Cutting closer to the end of the story, Mr. Boehle pled out to a charge of “owning a gun as a prohibited person”. You see, pot is still federally illegal, and the law says it is illegal for a pot smoker to own guns.

The 5th U.S. Circuit Court of Appeals established the definition of an unlawful drug user who is unable to own guns in 1999, when it affirmed the conviction of a Midland man who had been arrested several times with marijuana. He argued on appeal that the law fails to establish a time frame for when a person must use a controlled substance in connection with the possession of a firearm. The court ruled that an ordinary person could determine the man was a drug user. He was sentenced to two years in prison.

This doesn’t happen a lot. The Statesman quotes one California attorney who specializes in pot law as saying he’s never seen this in 50 years of practice. On the other hand, though, the Honolulu PD famously recently sent out letters to people with medical marijuana cards: “Give up your guns, or else.” (They apparently haven’t followed through on the “or else” part yet.)

Mr. Boehle was sentenced to five years of probation, and will be drug tested as part of that. The twist at the end is: he has a form of epilepsy, and wants to use a low THC marijuana extract to treat it. But he’s going to have to get his probation terms modified to allow this treatment. Texas has only recently legalized the use of the extract to treat epilepsy (“…only after a patient has tried at least two other treatments”) so Mr. Boehle will be venturing into uncharted territory.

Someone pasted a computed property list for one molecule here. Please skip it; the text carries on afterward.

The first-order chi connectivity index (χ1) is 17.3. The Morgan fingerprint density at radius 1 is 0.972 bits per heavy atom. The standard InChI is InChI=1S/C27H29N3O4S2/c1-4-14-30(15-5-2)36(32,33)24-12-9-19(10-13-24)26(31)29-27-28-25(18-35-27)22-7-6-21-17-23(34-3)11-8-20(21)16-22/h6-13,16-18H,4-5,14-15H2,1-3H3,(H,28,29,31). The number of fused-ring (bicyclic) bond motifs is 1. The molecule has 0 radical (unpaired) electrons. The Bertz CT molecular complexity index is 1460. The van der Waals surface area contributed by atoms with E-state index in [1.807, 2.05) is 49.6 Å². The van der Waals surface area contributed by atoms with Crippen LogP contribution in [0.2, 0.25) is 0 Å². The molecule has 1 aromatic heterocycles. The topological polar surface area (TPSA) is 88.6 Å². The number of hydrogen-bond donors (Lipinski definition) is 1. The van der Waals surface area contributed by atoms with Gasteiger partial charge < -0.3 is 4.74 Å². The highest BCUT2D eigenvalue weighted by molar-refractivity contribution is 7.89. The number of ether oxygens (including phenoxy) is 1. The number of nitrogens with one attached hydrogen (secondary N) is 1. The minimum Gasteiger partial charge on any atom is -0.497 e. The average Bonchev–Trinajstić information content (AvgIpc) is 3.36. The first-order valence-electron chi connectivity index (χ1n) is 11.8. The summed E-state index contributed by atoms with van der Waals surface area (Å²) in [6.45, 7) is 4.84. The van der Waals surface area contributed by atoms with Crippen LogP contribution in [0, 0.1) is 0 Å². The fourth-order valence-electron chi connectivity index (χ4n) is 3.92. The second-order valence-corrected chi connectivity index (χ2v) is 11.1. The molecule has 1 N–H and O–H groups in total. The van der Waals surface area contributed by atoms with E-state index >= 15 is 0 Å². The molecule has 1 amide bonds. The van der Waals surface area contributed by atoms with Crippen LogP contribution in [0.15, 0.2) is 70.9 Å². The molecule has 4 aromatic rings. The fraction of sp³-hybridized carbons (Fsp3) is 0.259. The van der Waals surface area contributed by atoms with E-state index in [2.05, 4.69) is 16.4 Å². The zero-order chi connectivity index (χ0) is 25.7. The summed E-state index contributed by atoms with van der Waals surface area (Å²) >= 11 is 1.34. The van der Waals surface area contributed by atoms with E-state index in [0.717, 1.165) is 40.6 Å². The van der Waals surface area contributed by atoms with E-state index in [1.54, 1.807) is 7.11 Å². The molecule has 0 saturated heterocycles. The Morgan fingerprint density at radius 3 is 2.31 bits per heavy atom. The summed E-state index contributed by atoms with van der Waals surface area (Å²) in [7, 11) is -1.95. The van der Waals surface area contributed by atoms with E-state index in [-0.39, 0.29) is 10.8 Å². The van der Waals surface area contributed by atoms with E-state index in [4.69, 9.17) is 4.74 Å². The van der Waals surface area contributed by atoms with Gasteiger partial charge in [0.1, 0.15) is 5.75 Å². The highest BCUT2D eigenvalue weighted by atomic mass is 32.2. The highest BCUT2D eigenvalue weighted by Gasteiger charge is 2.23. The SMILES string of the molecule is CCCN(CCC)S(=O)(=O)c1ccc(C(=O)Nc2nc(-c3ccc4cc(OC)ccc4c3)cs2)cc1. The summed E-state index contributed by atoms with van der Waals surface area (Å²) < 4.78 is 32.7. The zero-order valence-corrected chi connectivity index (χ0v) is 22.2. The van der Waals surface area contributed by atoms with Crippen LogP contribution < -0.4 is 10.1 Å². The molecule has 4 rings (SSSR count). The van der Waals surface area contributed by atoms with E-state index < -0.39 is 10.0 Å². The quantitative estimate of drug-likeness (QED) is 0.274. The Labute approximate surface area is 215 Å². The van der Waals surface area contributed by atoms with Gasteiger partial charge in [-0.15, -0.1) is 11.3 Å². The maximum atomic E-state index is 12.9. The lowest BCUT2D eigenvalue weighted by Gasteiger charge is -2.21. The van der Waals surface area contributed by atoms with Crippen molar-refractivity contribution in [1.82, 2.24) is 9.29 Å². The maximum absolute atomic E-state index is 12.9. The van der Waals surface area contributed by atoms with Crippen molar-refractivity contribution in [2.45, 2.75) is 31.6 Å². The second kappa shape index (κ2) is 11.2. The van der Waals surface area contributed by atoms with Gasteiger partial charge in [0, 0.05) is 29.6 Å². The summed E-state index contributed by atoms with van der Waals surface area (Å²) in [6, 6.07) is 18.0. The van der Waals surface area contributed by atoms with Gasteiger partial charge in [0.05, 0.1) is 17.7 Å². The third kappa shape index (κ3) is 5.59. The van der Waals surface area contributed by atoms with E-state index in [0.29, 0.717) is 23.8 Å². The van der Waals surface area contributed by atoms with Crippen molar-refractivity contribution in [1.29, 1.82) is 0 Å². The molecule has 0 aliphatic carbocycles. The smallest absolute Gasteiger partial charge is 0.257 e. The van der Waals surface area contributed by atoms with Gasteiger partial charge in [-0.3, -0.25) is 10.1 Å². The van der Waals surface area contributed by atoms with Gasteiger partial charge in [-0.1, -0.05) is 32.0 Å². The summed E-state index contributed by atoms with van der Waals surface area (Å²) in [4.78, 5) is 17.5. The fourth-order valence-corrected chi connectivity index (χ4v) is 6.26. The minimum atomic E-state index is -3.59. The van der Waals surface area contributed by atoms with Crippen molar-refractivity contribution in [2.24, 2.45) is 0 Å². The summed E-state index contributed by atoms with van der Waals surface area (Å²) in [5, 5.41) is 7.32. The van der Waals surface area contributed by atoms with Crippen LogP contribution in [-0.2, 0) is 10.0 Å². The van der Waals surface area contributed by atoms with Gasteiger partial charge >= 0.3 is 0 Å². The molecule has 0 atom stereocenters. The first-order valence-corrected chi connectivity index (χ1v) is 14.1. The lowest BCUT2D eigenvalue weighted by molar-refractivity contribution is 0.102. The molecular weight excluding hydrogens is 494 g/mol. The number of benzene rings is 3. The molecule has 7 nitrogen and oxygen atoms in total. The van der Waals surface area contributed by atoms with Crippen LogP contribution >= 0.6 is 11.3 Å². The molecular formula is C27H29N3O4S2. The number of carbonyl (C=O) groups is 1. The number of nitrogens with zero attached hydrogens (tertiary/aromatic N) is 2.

So, so close…

Thursday, December 14th, 2017

Hutto is a fairly small city near Austin (about 15,000 people).

Two Hutto residents are facing charges after law enforcement found found meth and cocaine, nearly two dozen firearms, explosive devices and other paraphernalia inside a house.

Inside the home, the release says Hutto investigators recovered 21 rifles and handguns. One of the recovered firearms had been reported stolen 18 years ago, officials said.

Molotov cocktails, pipe bombs and several other weapons were arranged in a “defensive posture” throughout the residence, the release says.